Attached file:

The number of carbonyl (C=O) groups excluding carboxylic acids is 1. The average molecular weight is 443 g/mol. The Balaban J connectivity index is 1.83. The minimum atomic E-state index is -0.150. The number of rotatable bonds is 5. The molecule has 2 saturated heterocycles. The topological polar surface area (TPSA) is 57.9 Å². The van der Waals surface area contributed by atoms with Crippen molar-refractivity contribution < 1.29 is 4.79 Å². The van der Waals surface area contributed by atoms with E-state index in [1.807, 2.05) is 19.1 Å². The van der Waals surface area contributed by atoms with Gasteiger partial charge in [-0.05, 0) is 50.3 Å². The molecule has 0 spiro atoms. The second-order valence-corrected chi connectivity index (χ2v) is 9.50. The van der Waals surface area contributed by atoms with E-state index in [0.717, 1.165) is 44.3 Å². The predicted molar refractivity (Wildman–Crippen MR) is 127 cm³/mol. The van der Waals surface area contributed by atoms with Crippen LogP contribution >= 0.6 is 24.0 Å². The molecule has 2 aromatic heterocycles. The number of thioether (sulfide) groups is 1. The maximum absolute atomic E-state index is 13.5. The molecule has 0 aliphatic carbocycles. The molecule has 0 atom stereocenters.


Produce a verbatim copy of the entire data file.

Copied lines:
The number of carbonyl (C=O) groups excluding carboxylic acids is 1. The average molecular weight is 443 g/mol. The Balaban J connectivity index is 1.83. The minimum atomic E-state index is -0.150. The number of rotatable bonds is 5. The molecule has 2 saturated heterocycles. The topological polar surface area (TPSA) is 57.9 Å². The van der Waals surface area contributed by atoms with Crippen molar-refractivity contribution < 1.29 is 4.79 Å². The van der Waals surface area contributed by atoms with E-state index in [1.807, 2.05) is 19.1 Å². The van der Waals surface area contributed by atoms with Gasteiger partial charge in [-0.05, 0) is 50.3 Å². The molecule has 0 spiro atoms. The second-order valence-corrected chi connectivity index (χ2v) is 9.50. The van der Waals surface area contributed by atoms with E-state index in [0.717, 1.165) is 44.3 Å². The predicted molar refractivity (Wildman–Crippen MR) is 127 cm³/mol. The van der Waals surface area contributed by atoms with Crippen LogP contribution >= 0.6 is 24.0 Å². The molecule has 2 aromatic heterocycles. The number of thioether (sulfide) groups is 1. The maximum absolute atomic E-state index is 13.5. The molecule has 0 aliphatic carbocycles. The molecule has 0 atom stereocenters.